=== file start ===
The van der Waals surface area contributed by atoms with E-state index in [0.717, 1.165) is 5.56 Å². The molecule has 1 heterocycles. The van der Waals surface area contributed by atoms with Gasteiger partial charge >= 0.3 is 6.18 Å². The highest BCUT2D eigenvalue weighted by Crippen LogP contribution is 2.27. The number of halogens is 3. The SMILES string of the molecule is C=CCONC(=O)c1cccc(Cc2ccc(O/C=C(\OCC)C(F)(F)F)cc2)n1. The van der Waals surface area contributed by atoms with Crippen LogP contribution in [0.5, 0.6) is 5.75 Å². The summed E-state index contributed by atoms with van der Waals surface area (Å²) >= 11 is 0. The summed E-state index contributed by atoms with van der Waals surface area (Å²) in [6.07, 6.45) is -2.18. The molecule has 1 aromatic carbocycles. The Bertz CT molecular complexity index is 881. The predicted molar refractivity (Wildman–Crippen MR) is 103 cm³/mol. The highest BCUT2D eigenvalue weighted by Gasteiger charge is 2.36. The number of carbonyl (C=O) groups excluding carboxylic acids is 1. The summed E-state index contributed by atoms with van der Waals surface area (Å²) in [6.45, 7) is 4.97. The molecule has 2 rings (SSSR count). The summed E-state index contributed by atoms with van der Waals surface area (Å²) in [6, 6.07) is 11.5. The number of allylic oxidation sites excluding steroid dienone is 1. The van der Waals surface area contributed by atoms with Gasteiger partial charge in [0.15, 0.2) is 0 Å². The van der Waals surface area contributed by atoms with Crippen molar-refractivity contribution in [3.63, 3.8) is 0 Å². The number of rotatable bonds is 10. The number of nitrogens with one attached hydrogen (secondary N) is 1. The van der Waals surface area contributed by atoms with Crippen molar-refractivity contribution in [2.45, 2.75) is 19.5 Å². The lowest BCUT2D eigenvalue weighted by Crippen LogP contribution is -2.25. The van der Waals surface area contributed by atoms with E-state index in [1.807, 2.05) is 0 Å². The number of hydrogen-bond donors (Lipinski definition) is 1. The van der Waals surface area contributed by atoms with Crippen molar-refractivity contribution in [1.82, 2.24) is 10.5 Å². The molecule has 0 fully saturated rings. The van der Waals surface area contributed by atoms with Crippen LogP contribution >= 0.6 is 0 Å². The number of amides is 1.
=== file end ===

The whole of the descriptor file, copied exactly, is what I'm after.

The van der Waals surface area contributed by atoms with E-state index in [0.717, 1.165) is 5.56 Å². The molecule has 1 heterocycles. The van der Waals surface area contributed by atoms with Gasteiger partial charge >= 0.3 is 6.18 Å². The highest BCUT2D eigenvalue weighted by Crippen LogP contribution is 2.27. The number of halogens is 3. The SMILES string of the molecule is C=CCONC(=O)c1cccc(Cc2ccc(O/C=C(\OCC)C(F)(F)F)cc2)n1. The van der Waals surface area contributed by atoms with Crippen LogP contribution in [0.5, 0.6) is 5.75 Å². The summed E-state index contributed by atoms with van der Waals surface area (Å²) >= 11 is 0. The summed E-state index contributed by atoms with van der Waals surface area (Å²) in [6.07, 6.45) is -2.18. The molecule has 1 aromatic carbocycles. The Bertz CT molecular complexity index is 881. The predicted molar refractivity (Wildman–Crippen MR) is 103 cm³/mol. The highest BCUT2D eigenvalue weighted by Gasteiger charge is 2.36. The number of carbonyl (C=O) groups excluding carboxylic acids is 1. The summed E-state index contributed by atoms with van der Waals surface area (Å²) in [6.45, 7) is 4.97. The molecule has 2 rings (SSSR count). The summed E-state index contributed by atoms with van der Waals surface area (Å²) in [6, 6.07) is 11.5. The number of allylic oxidation sites excluding steroid dienone is 1. The van der Waals surface area contributed by atoms with Gasteiger partial charge in [0.15, 0.2) is 0 Å². The van der Waals surface area contributed by atoms with Crippen molar-refractivity contribution in [3.63, 3.8) is 0 Å². The number of rotatable bonds is 10. The number of nitrogens with one attached hydrogen (secondary N) is 1. The van der Waals surface area contributed by atoms with Crippen molar-refractivity contribution in [2.45, 2.75) is 19.5 Å². The lowest BCUT2D eigenvalue weighted by Crippen LogP contribution is -2.25. The van der Waals surface area contributed by atoms with E-state index in [1.807, 2.05) is 0 Å². The number of hydrogen-bond donors (Lipinski definition) is 1. The van der Waals surface area contributed by atoms with Crippen molar-refractivity contribution in [1.82, 2.24) is 10.5 Å². The molecule has 0 fully saturated rings. The van der Waals surface area contributed by atoms with Crippen LogP contribution >= 0.6 is 0 Å². The number of amides is 1.